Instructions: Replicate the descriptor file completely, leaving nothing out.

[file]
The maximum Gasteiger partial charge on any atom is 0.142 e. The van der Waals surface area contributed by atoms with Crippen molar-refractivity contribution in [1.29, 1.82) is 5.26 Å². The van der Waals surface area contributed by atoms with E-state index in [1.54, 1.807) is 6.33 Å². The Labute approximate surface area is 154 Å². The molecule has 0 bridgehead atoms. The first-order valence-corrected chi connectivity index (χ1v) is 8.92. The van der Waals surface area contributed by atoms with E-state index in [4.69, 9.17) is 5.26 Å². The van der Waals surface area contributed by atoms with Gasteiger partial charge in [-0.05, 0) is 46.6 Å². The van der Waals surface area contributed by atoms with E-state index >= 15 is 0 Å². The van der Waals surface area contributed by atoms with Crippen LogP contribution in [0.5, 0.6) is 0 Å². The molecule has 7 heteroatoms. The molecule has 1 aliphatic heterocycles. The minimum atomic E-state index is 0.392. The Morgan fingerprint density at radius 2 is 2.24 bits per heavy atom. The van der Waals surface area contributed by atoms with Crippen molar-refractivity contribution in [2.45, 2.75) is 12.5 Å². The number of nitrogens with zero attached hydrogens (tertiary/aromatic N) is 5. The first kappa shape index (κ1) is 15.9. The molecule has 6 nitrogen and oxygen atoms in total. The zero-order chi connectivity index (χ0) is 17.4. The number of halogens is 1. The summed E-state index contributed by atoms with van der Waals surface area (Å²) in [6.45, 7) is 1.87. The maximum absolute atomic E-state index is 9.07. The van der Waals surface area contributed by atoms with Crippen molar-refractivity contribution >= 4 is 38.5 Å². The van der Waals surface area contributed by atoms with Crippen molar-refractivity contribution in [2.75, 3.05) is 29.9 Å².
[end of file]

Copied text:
The maximum Gasteiger partial charge on any atom is 0.142 e. The van der Waals surface area contributed by atoms with Crippen molar-refractivity contribution in [1.29, 1.82) is 5.26 Å². The van der Waals surface area contributed by atoms with E-state index in [1.54, 1.807) is 6.33 Å². The Labute approximate surface area is 154 Å². The molecule has 0 bridgehead atoms. The first-order valence-corrected chi connectivity index (χ1v) is 8.92. The van der Waals surface area contributed by atoms with E-state index in [4.69, 9.17) is 5.26 Å². The van der Waals surface area contributed by atoms with Gasteiger partial charge in [-0.05, 0) is 46.6 Å². The van der Waals surface area contributed by atoms with E-state index >= 15 is 0 Å². The van der Waals surface area contributed by atoms with Crippen LogP contribution in [0.5, 0.6) is 0 Å². The molecule has 7 heteroatoms. The molecule has 1 aliphatic heterocycles. The minimum atomic E-state index is 0.392. The Morgan fingerprint density at radius 2 is 2.24 bits per heavy atom. The van der Waals surface area contributed by atoms with Crippen molar-refractivity contribution in [2.45, 2.75) is 12.5 Å². The number of nitrogens with zero attached hydrogens (tertiary/aromatic N) is 5. The first kappa shape index (κ1) is 15.9. The molecule has 6 nitrogen and oxygen atoms in total. The zero-order chi connectivity index (χ0) is 17.4. The number of halogens is 1. The summed E-state index contributed by atoms with van der Waals surface area (Å²) in [6.45, 7) is 1.87. The maximum absolute atomic E-state index is 9.07. The van der Waals surface area contributed by atoms with Crippen molar-refractivity contribution >= 4 is 38.5 Å². The van der Waals surface area contributed by atoms with Crippen molar-refractivity contribution in [2.75, 3.05) is 29.9 Å².